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Hawaiian Trail & Mountain Corp.


A Visit to the House of the Sun

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It’s 8 am, and three cars are pulled up at the meet-and-greet area of Kahului Airport ready to load luggage and passengers. Everyone is outside their cars- some old friends and some meeting for the first time- making plans to get last minute items and then rendezvous at the Haleakalā Visitor’s Center.

The bulk of the plans were made weeks and months ago with the reservation of the cabin, creation and revision of the guest list, and so on. However, two things almost stopped this trip from happening: a tropical storm and the flu. While we still don’t know what Calvin will do as we prepare to head up the mountain, at this point we’re fairly certain we’re just looking at a wet, windy Wednesday. Meanwhile, our trip coordinator, the man who did most of the legwork to get us all here, is sick in bed at home. Des would be missed on the trip, but luckily David stepped up as lead.

After a while, people get into their vehicles and are off to their respective destinations. By the time everyone regroups, redistributes bags, and parks/hitchhikes, it’s about 11:30. That is when our hike from the summit down Keoneheʻeheʻe (Sliding Sands) trail begins.

The trail and the group of seven hikers: Jane, Earl, Minori, Chris, David, Winona, and Kris

Jane and David heading down Sliding Sands

It is a long, winding downhill walk, and the sun is blazing. We manage to stay cool as pre-storm breezes are constant and welcome. Along the way, we see many native plants. Probably the most famous of them is the Haleakalā silversword or ʻAhinahina (Argyroxiphium sandwicense subsp. macrocephalum). Silverswords flower only once before they die and their seeds are dispersed by the wind. Flowering usually occurs from July through October, so we are here at a great time to see them in bloom.

Pūkiawe, ʻŪlei, and Kūpaoa are more beautiful plants that thrive in this arid landscape

The terrain changes from mostly sand to mainly rock with more vegetation as we make our way on the crater floor.  Cinder cones tower above us and create rainbows of rock.  Yellow, red, green, and brown stones decorate the steep, conical marvels.  We can’t stand in awe forever, though, so we make our way to Kapalaoa cabin for lunch.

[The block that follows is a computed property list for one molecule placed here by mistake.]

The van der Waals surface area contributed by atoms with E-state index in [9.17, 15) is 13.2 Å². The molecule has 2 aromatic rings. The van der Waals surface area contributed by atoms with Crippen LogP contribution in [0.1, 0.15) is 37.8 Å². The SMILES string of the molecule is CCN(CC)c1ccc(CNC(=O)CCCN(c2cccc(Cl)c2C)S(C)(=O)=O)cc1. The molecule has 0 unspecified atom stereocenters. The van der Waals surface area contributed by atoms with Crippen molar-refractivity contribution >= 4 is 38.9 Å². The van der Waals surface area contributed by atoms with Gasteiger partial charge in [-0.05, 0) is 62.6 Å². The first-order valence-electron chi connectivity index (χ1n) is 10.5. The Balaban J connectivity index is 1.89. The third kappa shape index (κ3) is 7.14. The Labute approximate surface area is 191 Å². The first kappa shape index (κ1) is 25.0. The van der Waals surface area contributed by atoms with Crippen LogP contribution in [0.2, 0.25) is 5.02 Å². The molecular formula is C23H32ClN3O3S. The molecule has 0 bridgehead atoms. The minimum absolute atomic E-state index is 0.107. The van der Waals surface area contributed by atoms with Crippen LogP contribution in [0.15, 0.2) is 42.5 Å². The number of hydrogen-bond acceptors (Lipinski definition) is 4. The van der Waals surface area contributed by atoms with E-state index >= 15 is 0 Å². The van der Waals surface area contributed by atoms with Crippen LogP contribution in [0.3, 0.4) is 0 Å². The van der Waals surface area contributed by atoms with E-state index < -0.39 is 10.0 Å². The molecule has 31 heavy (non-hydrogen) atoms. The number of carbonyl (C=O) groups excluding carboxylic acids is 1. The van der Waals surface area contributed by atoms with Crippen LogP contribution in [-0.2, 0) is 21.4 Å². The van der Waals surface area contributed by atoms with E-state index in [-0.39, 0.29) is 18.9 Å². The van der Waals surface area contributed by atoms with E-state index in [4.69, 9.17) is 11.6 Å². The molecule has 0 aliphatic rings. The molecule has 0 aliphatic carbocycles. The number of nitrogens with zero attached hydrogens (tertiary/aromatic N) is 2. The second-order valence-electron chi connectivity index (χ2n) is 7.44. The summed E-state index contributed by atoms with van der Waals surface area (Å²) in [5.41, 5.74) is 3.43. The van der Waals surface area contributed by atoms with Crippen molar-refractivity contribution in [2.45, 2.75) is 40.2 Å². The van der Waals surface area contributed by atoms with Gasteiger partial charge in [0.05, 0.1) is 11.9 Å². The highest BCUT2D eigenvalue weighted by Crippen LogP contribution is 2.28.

9.3 miles from where we began is our own home for the next three nights, Palikū cabin.  Set against the cliffs that make up the farthest wall of the crater from the summit, Palikū is often foggy and rainy.  The extra moisture makes this spot exceptionally cool and lush. We are greeted by our Nēnē friend/guard who, unfortunately, is limping while doing its rounds.  The cabin itself is equipped with non-potable water, a wood-burning fireplace, a propane stove, and padded bunks.  There is also a large table inside covered with carvings from previous tenants. 

Upon arrival, everyone picks their bunks, unpacks, and admires one another’s gear.  We ponder over profound questions like whether sleeping bags or quilts are superior and whose dinner looks the most delicious.  Later on we enjoy a beautiful sunset, play a rousing game of Monopoly Deal, then gaze in wonder at the starlit sky.  No moon and no clouds means that our view of constellations such as Ka Makau Nui o Māui (Scoprio) is unobscured.  Hōkūnohoaupuni (The Milky Way) arches brightly over the mountains, moving slowly over us as Monday turns into Tuesday and our journey continues.